I've put some thoughts together about it over at the FPI blog here and here. But thought it might be nice to have the text here as well:
Today is the final day that we, and many other households (although sadly, not enough) will see the last DFC from Random House dropping through the letter box.
Molly and I have been subscribers from the start and we’ve written about it here on the FPI blog previously. (Here, Molly’s interview here, here, here, here, here, here). We even did a big spot just a few months ago for the six month anniversary here on the FPI blog and I was already thinking about what we were going to put together to celebrate the first year of publication. But that’s not going to happen now. The DFC finishes today.
Molly and I are obviously really sad to see it go, since it’s introduced us to many, many great strips and many, many great writers and artists. It’s definitely succeded in making Molly a proper comics fan for which I thank it. Before the DFC she was, like many children I’d imagine, rather more interested in what piece of plastic crap was attached to the front of the comic or magazine, but the DFC changed that. With it’s unique marketing point of being a proper comic for children, concentrating on story and art and entertainment and fun, no ads, no toys, just great comics, it was a valiant attempt to do something different, something better.
I’d struggled for many years to find something Molly could read, something she’d look forward to getting every week. We’d tried the Beano and the Simpsons, but neither of them lasted. Sure, she knows that she can get graphic novels when she wants and she certainly enjoyed her experiences of reading Owly, Simpsons, Calvin & Hobbes and the rest, but I still wanted her to experience the thrill of a weekly comic.
(DFC Issue 1, 30th May 2008)
So when the DFC came along it seemed as near perfect as it could be. We soon settled into a pattern. Friday afternoons she’d come in from school, release the comic from it’s distinctive yellow and red envelope and settle down to read. Once she’d finished it, I’;d get chance to read it as well. We’d talk about what we liked and what didn’t do it for us. Over the weeks Molly decided that she far preferred the shorter comedy strips and developed three great favourites; Sarah McIntyre’s Vern And lettuce (review), Simone Lia’s Sausage & Carrots (review) and Jim Medway’s Crab Lane Crew (review). I could see what she saw in Vern And Lettuce; a gorgeously drawn, sumptuously coloured gentle adventure comedy strip. I could see the fun in the three panel Sausage & Carrots. But I didn’t get Crab Lane Crew at first. Not until she sat me down and explained that it was great because it was just a group of kids doing kid’s stuff together. Then I got it, and it became one of my faves as well.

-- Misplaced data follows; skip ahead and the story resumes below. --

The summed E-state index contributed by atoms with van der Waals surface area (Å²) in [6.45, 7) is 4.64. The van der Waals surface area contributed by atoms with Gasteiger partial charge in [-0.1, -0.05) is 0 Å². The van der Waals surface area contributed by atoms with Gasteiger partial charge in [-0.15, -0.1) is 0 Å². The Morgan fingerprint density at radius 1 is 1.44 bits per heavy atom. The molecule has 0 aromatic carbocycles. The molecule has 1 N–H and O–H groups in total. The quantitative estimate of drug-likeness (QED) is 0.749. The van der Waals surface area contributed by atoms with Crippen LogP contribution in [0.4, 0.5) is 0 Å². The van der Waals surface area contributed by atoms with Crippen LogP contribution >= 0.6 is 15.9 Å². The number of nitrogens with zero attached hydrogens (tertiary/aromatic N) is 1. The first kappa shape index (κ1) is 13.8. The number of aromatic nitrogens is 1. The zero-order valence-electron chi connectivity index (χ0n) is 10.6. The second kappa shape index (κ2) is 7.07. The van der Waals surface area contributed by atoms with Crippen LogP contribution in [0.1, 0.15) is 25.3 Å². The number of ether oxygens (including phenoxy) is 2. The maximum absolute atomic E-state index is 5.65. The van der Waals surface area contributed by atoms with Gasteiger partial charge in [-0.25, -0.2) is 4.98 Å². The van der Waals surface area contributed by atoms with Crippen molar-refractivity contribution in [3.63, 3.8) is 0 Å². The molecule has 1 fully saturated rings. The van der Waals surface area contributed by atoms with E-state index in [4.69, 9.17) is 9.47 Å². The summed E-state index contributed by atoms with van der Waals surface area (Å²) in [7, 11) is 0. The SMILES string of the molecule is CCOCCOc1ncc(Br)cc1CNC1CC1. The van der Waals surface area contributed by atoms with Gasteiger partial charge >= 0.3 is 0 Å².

(Crab Lane Crew by Jim Medway, a Bruton family favourite.)
Of course, like any comic with a number of different strips there were bound to be hits and misses, but overall the ratio of stuff we liked to stuff we didn’t was impressively high.
Personally I think that the DFC just suffered from incredibly bad timing. It’s business model of selling to subscribers only was either clever, a matter of necessity or completely foolhardy, depending on who you ask. I thought it was a good idea, although of course I had my reservations and fears about how sustainable the model was. Sadly for David Fickling and his team, it seems that they picked a really bad time to try this grand experiment in children’s comics. As far as I know the subscriber base has been building steadily since the launch. Numbers were going up, but they were rising very, very slowly. This was always going to be the problem with the subscriber only model. There’s no opportunity for children to get hold of the comic, as very few of them actually have the required credit card to make the subscription. The pester power factor was missing. In return though they did have a fighting chance. With no expensive, even crippling, distributor cut, no sale or return problem and the backing of a major publisher they seemed to be doing very well indeed. And then the financial world imploded and everything changed.
(Vern & Lettuce by Sarah McIntyre, another Bruton family fave)
When Random House pulled the plug on the comic there were quite a few voices of complaint, looking to blame the big company for the demise of the DFC. But I don’t go along with that. The amount of money that Random House has put into this product is astronomical, maybe 1/2 million quid or so. I’d like to be optimistic about it and think that, but for the immediate necessity to trim back the company to survive the current terrible financial climate, Random House would have played the DFC as a long game, building it slowly, confident that the comic and it’s subsequent spin-off graphic novels and collections would make money.
But it’s not to be. The DFC, a marvellous comic, a grand experiment, a great introduction to some fine comics and best of all; a lovely experience for parents and children to share in a love of reading, is gone. I’d like to say thank you from Molly and me for all of the enjoyment it’s given us. I’d like to wish the creators all the best in the future. It’s been a wonderful 43 issues.